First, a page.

Tuesday, November 21, 2017

Thankful for the Family

The world today has no respect for family. Even many Christians have strayed from God’s plan. Why must we all get a degree? Why must we all earn a wage? Why is it that even Christians put more stock in where people went to school and what employment they have had, than in the job they have done raising a family?

That is not God’s way. His plan, for both men (1 Tim 3:1-5), and women (1 Tim 5:14), emphasizes family.
The world today has no respect for God’s family. The church and the family, the bedrock institutions in days gone by, are openly mocked today.

But God’s household, his family, the church, is important. The truth has been entrusted to it (1 Tim 3:15). The church is the fullness of Christ (Eph 1:22-23). It is through the church that the wisdom of God is made known (Eph 3:10). It is through the church that God is glorified and will be glorified eternally (Eph 3:20-21).

When we are in need, it is to our families that we should turn. We should turn first to our immediate family and then to our spiritual family (1 Tim 5). I have travelled to many parts of the world, and in every place I have gone I have found brothers and sisters. I have enjoyed sharing in worship and work with these brothers and sisters. From the frigid prairies of Western Canada to the mountains and deserts of southern Africa I have found family, people who honor my father, people who embrace me because they too are his children.

I am glad to be a part of God’s family. I am glad to serve with God’s family. I am thankful for God’s family!

Friday, November 3, 2017

Invictus Revised

William Ernest Henley authored the short poem “Invictus.” The last four lines are the only ones known these days.

It matters not how strait the gate,
How charged with punishments the scroll,
I am the master of my fate,
I am the captain of my soul.

I first heard the lines on the old television show “Room 222.” I only watched the show a few times, and limited exposure perhaps has helped me remember what I did watch of it. During the episode that contained the poem, Mr. Kaufman, the school principal, hears complaints about the English teacher, Miss Brown, so he goes by the classroom to investigate.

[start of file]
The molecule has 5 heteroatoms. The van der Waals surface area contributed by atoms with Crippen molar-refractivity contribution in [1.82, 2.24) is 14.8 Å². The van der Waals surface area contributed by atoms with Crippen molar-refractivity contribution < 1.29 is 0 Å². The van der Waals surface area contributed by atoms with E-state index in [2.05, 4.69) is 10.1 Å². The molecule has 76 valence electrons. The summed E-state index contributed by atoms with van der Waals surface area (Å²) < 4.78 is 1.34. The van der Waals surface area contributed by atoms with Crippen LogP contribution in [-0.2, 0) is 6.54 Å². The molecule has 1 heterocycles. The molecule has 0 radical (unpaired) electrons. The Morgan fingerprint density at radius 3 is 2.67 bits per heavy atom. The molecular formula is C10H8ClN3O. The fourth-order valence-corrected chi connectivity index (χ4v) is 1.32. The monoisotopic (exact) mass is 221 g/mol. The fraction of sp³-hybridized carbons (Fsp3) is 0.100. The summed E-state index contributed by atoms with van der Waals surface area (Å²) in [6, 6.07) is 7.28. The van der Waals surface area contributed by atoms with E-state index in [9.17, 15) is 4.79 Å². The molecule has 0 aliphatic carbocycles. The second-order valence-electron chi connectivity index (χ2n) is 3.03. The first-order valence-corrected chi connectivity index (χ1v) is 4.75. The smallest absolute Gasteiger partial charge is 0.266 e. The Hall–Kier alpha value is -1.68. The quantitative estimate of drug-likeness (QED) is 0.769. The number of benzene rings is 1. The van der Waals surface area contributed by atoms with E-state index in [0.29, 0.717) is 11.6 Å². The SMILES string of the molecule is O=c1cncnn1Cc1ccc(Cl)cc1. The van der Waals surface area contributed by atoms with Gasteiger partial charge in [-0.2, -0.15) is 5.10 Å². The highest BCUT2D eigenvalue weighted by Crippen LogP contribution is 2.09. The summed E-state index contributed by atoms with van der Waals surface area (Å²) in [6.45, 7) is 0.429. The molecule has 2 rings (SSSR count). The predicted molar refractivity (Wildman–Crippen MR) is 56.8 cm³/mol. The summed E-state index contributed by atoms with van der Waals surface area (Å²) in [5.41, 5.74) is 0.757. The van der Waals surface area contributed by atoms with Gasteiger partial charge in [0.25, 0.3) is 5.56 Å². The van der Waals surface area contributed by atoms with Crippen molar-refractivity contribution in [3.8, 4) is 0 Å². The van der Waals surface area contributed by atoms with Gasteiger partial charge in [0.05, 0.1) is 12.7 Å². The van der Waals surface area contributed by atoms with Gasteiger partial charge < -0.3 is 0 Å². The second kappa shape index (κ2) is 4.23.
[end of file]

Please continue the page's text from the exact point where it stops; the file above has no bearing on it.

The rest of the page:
She is an older teacher, one he had studied under when he was in school. When she sees him enter the room late, her mind goes back twenty years. She thinks that he is still her student. She berates him for being late again, and orders him to stand and recite Invictus.

It was an episode about the tragedy of dementia. It was also an episode about the error of Invictus. Miss Brown was not the master of her fate. She was not the captain of her soul. None of us is (Gal 2:16; Rom 14:7ff).

So I offer you my own revised version of the closing of the poem.

It matters not how strait the gate,
How charged with punishments the scroll,
Christ is the Master of my fate,
The Captain of my soul.

Tuesday, October 31, 2017

Made or Become?

I came across a quote the other day that looked like a misquote. Oswald Chambers quoted 1 Corinthians 9:22 from the King James Version, “I am made all things to all men, that I might by all means save some.” That did not sound right to me, but it is. It is not stated that way in other translations, not even in the New King James. Other translations say “I have become,” rather than “I was made.”

I looked the verse up in Greek, and read the thoughts of a number of scholars, and did not learn much from the process. Is the verb active (what Paul “became” of his own doing), or is it passive (what he was “made” to be by a power outside himself)?

Grammatically the matter cannot be settled, but I think in practical terms we know the answer.

We become what God wants us to be only by his power, but only as we submit ourselves to him. He does not work with the proud, but only with those who submit to him (James 4:6ff). We become capable of submitting to others and leading them to salvation only as we allow ourselves to be his instruments. We do not have that ability within ourselves, but we do have that ability made available to us by his grace. We “become” what we need to be only as he “makes” us what we need to be.

Until we recognize that we cannot “become all things to all” except by his power remaking us, we will not become capable instruments for saving others. Trying to remake ourselves is a pointless undertaking. Expecting God to remake us without our willing submission and active participation is equally foolish.

The Propinquity Effect

Research has shown that the more we interact with people, the more likely we are to become friends with them, be influenced by them, and become like them. It is not so much that “birds of a feather flock together” as “birds who just happen to be near each other grow similar feathers.” This is called the propinquity effect.

“Why might this research be important to us?” Well, aside from the fact that it confirms what we should already know from the Bible (1 Cor 15:33; Prov 13:20), it also tells us something about what will happen if we allow our children to grow up spending most of their time with non-Christians.

The propinquity effect is especially strong in youth. Since we no longer have arranged marriages, there is a very strong possibility that young men and young women will be attracted to one another simply because they find themselves thrown together often. I have known a number of young couples who did not have shared values or interests and yet decided to get married. Marriage is still expected of people at a certain age range. If, when they reach that age, there is no one around who shares their values and interests, they will often convince themselves that they are “in love” with someone who happens to be at hand – no matter the unsuitability of the mismatch. A few marriages like this work out, but most are disastrous.